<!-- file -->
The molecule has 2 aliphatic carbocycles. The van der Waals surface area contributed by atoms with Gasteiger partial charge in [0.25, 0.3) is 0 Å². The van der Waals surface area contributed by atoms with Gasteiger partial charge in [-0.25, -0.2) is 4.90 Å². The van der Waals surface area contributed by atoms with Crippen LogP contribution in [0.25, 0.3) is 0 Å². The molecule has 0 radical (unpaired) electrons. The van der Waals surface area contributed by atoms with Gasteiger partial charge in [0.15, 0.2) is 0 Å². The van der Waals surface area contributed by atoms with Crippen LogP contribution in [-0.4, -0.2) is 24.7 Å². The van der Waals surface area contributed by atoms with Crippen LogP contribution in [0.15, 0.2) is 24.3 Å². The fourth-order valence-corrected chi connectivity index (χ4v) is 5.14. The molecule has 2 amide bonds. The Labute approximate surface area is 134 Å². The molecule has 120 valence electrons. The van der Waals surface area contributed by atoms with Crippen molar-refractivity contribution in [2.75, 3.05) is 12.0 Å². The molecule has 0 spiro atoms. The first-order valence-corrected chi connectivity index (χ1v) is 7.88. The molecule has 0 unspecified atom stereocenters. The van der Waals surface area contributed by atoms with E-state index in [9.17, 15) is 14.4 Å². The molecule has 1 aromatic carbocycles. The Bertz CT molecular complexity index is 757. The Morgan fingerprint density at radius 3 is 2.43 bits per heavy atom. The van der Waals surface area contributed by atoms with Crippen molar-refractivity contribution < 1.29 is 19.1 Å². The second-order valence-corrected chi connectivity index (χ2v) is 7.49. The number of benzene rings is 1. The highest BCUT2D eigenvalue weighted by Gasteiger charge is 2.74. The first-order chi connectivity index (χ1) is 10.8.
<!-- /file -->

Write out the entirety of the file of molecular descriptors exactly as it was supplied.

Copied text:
The molecule has 2 aliphatic carbocycles. The van der Waals surface area contributed by atoms with Gasteiger partial charge in [0.25, 0.3) is 0 Å². The van der Waals surface area contributed by atoms with Gasteiger partial charge in [-0.25, -0.2) is 4.90 Å². The van der Waals surface area contributed by atoms with Crippen LogP contribution in [0.25, 0.3) is 0 Å². The molecule has 0 radical (unpaired) electrons. The van der Waals surface area contributed by atoms with Gasteiger partial charge in [0.15, 0.2) is 0 Å². The van der Waals surface area contributed by atoms with Crippen LogP contribution in [-0.4, -0.2) is 24.7 Å². The van der Waals surface area contributed by atoms with Crippen LogP contribution in [0.15, 0.2) is 24.3 Å². The fourth-order valence-corrected chi connectivity index (χ4v) is 5.14. The molecule has 2 amide bonds. The Labute approximate surface area is 134 Å². The molecule has 120 valence electrons. The van der Waals surface area contributed by atoms with Crippen molar-refractivity contribution in [2.75, 3.05) is 12.0 Å². The molecule has 0 spiro atoms. The first-order valence-corrected chi connectivity index (χ1v) is 7.88. The molecule has 0 unspecified atom stereocenters. The van der Waals surface area contributed by atoms with E-state index in [9.17, 15) is 14.4 Å². The molecule has 1 aromatic carbocycles. The Bertz CT molecular complexity index is 757. The Morgan fingerprint density at radius 3 is 2.43 bits per heavy atom. The van der Waals surface area contributed by atoms with Crippen molar-refractivity contribution < 1.29 is 19.1 Å². The second-order valence-corrected chi connectivity index (χ2v) is 7.49. The number of benzene rings is 1. The highest BCUT2D eigenvalue weighted by Gasteiger charge is 2.74. The first-order chi connectivity index (χ1) is 10.8.